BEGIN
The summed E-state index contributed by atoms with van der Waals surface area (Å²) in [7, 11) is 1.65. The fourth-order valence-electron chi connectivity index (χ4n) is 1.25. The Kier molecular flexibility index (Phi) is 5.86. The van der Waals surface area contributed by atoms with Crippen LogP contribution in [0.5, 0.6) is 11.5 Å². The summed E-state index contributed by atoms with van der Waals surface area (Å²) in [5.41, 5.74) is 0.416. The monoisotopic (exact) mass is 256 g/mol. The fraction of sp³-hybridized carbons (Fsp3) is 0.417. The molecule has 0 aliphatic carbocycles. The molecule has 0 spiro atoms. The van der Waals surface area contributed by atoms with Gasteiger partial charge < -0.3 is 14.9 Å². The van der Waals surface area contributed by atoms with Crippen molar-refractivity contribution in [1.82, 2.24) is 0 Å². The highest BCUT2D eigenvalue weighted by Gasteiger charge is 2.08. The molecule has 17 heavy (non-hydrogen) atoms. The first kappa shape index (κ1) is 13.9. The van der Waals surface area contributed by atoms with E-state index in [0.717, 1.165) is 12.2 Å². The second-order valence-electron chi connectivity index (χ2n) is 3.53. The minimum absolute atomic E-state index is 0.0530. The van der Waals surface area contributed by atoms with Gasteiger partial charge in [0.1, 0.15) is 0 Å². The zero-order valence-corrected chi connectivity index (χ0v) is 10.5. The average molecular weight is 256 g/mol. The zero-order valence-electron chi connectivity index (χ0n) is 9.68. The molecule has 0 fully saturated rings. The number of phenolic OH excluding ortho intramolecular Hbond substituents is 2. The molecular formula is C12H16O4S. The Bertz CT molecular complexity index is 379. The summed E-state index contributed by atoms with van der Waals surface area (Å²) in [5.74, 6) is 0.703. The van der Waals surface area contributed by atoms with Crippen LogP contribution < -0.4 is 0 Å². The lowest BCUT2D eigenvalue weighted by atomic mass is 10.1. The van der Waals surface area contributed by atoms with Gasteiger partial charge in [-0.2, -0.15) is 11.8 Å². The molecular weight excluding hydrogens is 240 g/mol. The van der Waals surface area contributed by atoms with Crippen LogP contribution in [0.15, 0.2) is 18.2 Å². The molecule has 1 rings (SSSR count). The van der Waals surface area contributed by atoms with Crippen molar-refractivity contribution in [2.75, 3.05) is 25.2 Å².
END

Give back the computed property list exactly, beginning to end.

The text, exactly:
The summed E-state index contributed by atoms with van der Waals surface area (Å²) in [7, 11) is 1.65. The fourth-order valence-electron chi connectivity index (χ4n) is 1.25. The Kier molecular flexibility index (Phi) is 5.86. The van der Waals surface area contributed by atoms with Crippen LogP contribution in [0.5, 0.6) is 11.5 Å². The summed E-state index contributed by atoms with van der Waals surface area (Å²) in [5.41, 5.74) is 0.416. The monoisotopic (exact) mass is 256 g/mol. The fraction of sp³-hybridized carbons (Fsp3) is 0.417. The molecule has 0 aliphatic carbocycles. The molecule has 0 spiro atoms. The van der Waals surface area contributed by atoms with Gasteiger partial charge < -0.3 is 14.9 Å². The van der Waals surface area contributed by atoms with Crippen molar-refractivity contribution in [1.82, 2.24) is 0 Å². The highest BCUT2D eigenvalue weighted by Gasteiger charge is 2.08. The molecule has 17 heavy (non-hydrogen) atoms. The first kappa shape index (κ1) is 13.9. The van der Waals surface area contributed by atoms with E-state index in [0.717, 1.165) is 12.2 Å². The second-order valence-electron chi connectivity index (χ2n) is 3.53. The minimum absolute atomic E-state index is 0.0530. The van der Waals surface area contributed by atoms with Gasteiger partial charge in [0.1, 0.15) is 0 Å². The zero-order valence-corrected chi connectivity index (χ0v) is 10.5. The average molecular weight is 256 g/mol. The zero-order valence-electron chi connectivity index (χ0n) is 9.68. The molecule has 0 fully saturated rings. The number of phenolic OH excluding ortho intramolecular Hbond substituents is 2. The molecular formula is C12H16O4S. The Bertz CT molecular complexity index is 379. The summed E-state index contributed by atoms with van der Waals surface area (Å²) in [5.74, 6) is 0.703. The van der Waals surface area contributed by atoms with Crippen LogP contribution < -0.4 is 0 Å². The lowest BCUT2D eigenvalue weighted by atomic mass is 10.1. The van der Waals surface area contributed by atoms with Gasteiger partial charge in [-0.2, -0.15) is 11.8 Å². The molecular weight excluding hydrogens is 240 g/mol. The van der Waals surface area contributed by atoms with Crippen LogP contribution in [0.15, 0.2) is 18.2 Å². The molecule has 1 rings (SSSR count). The van der Waals surface area contributed by atoms with Crippen molar-refractivity contribution in [2.75, 3.05) is 25.2 Å².